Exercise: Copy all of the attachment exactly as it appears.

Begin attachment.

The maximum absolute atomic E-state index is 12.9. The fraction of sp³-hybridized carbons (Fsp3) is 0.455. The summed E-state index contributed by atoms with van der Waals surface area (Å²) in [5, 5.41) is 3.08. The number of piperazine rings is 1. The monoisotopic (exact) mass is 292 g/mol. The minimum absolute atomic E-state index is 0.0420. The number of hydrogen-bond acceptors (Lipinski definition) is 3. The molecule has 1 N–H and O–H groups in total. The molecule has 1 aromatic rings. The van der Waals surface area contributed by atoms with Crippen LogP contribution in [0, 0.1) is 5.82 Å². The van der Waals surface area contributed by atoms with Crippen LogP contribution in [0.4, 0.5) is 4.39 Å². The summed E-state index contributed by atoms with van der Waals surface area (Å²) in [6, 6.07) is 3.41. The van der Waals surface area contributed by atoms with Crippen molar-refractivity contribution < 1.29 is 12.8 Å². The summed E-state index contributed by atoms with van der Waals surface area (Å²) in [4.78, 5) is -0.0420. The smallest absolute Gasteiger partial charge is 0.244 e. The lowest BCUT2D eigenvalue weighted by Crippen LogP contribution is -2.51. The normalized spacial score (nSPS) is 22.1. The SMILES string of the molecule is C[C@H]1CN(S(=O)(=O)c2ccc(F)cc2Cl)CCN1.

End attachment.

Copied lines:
The maximum absolute atomic E-state index is 12.9. The fraction of sp³-hybridized carbons (Fsp3) is 0.455. The summed E-state index contributed by atoms with van der Waals surface area (Å²) in [5, 5.41) is 3.08. The number of piperazine rings is 1. The monoisotopic (exact) mass is 292 g/mol. The minimum absolute atomic E-state index is 0.0420. The number of hydrogen-bond acceptors (Lipinski definition) is 3. The molecule has 1 N–H and O–H groups in total. The molecule has 1 aromatic rings. The van der Waals surface area contributed by atoms with Crippen LogP contribution in [0, 0.1) is 5.82 Å². The van der Waals surface area contributed by atoms with Crippen LogP contribution in [0.4, 0.5) is 4.39 Å². The summed E-state index contributed by atoms with van der Waals surface area (Å²) in [6, 6.07) is 3.41. The van der Waals surface area contributed by atoms with Crippen molar-refractivity contribution < 1.29 is 12.8 Å². The summed E-state index contributed by atoms with van der Waals surface area (Å²) in [4.78, 5) is -0.0420. The smallest absolute Gasteiger partial charge is 0.244 e. The lowest BCUT2D eigenvalue weighted by Crippen LogP contribution is -2.51. The normalized spacial score (nSPS) is 22.1. The SMILES string of the molecule is C[C@H]1CN(S(=O)(=O)c2ccc(F)cc2Cl)CCN1.